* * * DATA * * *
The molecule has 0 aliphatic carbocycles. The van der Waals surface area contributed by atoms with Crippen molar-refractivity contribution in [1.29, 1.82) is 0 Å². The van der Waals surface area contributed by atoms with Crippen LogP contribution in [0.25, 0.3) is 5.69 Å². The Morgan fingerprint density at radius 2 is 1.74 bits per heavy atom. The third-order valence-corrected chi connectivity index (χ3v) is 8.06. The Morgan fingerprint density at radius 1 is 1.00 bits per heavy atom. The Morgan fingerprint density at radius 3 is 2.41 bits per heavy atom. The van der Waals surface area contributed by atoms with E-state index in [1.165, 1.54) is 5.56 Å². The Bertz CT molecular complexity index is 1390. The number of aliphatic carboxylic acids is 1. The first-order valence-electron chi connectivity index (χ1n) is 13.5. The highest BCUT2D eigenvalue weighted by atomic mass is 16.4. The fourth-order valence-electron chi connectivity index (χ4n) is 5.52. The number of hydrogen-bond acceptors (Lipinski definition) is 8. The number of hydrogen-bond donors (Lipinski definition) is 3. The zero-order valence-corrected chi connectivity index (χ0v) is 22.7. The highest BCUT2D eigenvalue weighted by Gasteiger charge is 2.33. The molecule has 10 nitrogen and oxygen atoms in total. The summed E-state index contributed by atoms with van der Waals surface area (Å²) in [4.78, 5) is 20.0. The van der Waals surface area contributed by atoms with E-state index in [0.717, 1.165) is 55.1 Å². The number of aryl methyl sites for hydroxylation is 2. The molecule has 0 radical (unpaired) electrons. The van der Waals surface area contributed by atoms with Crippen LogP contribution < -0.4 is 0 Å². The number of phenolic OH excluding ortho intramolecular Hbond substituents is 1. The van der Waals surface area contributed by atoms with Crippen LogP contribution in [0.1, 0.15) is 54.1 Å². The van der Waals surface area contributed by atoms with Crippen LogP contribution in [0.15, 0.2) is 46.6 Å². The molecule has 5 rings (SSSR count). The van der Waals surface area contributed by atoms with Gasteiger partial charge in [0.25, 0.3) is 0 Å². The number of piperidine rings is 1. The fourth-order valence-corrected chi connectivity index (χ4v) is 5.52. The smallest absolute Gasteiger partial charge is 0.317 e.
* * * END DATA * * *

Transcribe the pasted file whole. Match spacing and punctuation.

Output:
The molecule has 0 aliphatic carbocycles. The van der Waals surface area contributed by atoms with Crippen molar-refractivity contribution in [1.29, 1.82) is 0 Å². The van der Waals surface area contributed by atoms with Crippen LogP contribution in [0.25, 0.3) is 5.69 Å². The Morgan fingerprint density at radius 2 is 1.74 bits per heavy atom. The third-order valence-corrected chi connectivity index (χ3v) is 8.06. The Morgan fingerprint density at radius 1 is 1.00 bits per heavy atom. The Morgan fingerprint density at radius 3 is 2.41 bits per heavy atom. The van der Waals surface area contributed by atoms with E-state index in [1.165, 1.54) is 5.56 Å². The Bertz CT molecular complexity index is 1390. The number of aliphatic carboxylic acids is 1. The first-order valence-electron chi connectivity index (χ1n) is 13.5. The highest BCUT2D eigenvalue weighted by atomic mass is 16.4. The fourth-order valence-electron chi connectivity index (χ4n) is 5.52. The number of hydrogen-bond acceptors (Lipinski definition) is 8. The number of hydrogen-bond donors (Lipinski definition) is 3. The zero-order valence-corrected chi connectivity index (χ0v) is 22.7. The highest BCUT2D eigenvalue weighted by Gasteiger charge is 2.33. The molecule has 10 nitrogen and oxygen atoms in total. The summed E-state index contributed by atoms with van der Waals surface area (Å²) in [4.78, 5) is 20.0. The van der Waals surface area contributed by atoms with E-state index in [0.717, 1.165) is 55.1 Å². The number of aryl methyl sites for hydroxylation is 2. The molecule has 0 radical (unpaired) electrons. The van der Waals surface area contributed by atoms with Crippen LogP contribution < -0.4 is 0 Å². The number of phenolic OH excluding ortho intramolecular Hbond substituents is 1. The van der Waals surface area contributed by atoms with Crippen LogP contribution in [0.1, 0.15) is 54.1 Å². The van der Waals surface area contributed by atoms with Crippen LogP contribution in [0.15, 0.2) is 46.6 Å². The molecule has 5 rings (SSSR count). The van der Waals surface area contributed by atoms with Gasteiger partial charge in [0.25, 0.3) is 0 Å². The number of piperidine rings is 1. The fourth-order valence-corrected chi connectivity index (χ4v) is 5.52. The smallest absolute Gasteiger partial charge is 0.317 e.